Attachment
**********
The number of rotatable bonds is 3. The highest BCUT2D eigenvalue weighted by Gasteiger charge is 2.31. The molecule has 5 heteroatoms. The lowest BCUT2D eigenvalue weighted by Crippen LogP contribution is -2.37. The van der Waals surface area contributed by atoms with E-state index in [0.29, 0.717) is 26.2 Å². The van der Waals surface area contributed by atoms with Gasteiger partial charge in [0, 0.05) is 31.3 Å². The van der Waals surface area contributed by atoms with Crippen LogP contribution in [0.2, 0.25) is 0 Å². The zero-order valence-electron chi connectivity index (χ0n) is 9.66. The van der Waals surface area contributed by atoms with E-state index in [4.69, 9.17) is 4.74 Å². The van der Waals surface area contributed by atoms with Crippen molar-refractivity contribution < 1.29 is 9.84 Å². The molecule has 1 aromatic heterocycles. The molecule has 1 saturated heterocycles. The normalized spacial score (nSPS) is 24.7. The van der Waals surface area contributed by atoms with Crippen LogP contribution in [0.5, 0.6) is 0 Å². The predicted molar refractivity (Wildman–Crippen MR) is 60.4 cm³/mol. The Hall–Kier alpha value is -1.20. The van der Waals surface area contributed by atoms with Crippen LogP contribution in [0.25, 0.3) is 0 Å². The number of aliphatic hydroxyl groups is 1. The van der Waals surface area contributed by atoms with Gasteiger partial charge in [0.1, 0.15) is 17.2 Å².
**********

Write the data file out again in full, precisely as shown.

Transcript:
The number of rotatable bonds is 3. The highest BCUT2D eigenvalue weighted by Gasteiger charge is 2.31. The molecule has 5 heteroatoms. The lowest BCUT2D eigenvalue weighted by Crippen LogP contribution is -2.37. The van der Waals surface area contributed by atoms with E-state index in [0.29, 0.717) is 26.2 Å². The van der Waals surface area contributed by atoms with Gasteiger partial charge in [0, 0.05) is 31.3 Å². The van der Waals surface area contributed by atoms with Crippen LogP contribution in [0.2, 0.25) is 0 Å². The zero-order valence-electron chi connectivity index (χ0n) is 9.66. The van der Waals surface area contributed by atoms with E-state index in [4.69, 9.17) is 4.74 Å². The van der Waals surface area contributed by atoms with Crippen molar-refractivity contribution < 1.29 is 9.84 Å². The molecule has 1 aromatic heterocycles. The molecule has 1 saturated heterocycles. The normalized spacial score (nSPS) is 24.7. The van der Waals surface area contributed by atoms with Crippen LogP contribution in [0.5, 0.6) is 0 Å². The predicted molar refractivity (Wildman–Crippen MR) is 60.4 cm³/mol. The Hall–Kier alpha value is -1.20. The van der Waals surface area contributed by atoms with Crippen LogP contribution in [0.25, 0.3) is 0 Å². The number of aliphatic hydroxyl groups is 1. The van der Waals surface area contributed by atoms with Gasteiger partial charge in [0.1, 0.15) is 17.2 Å².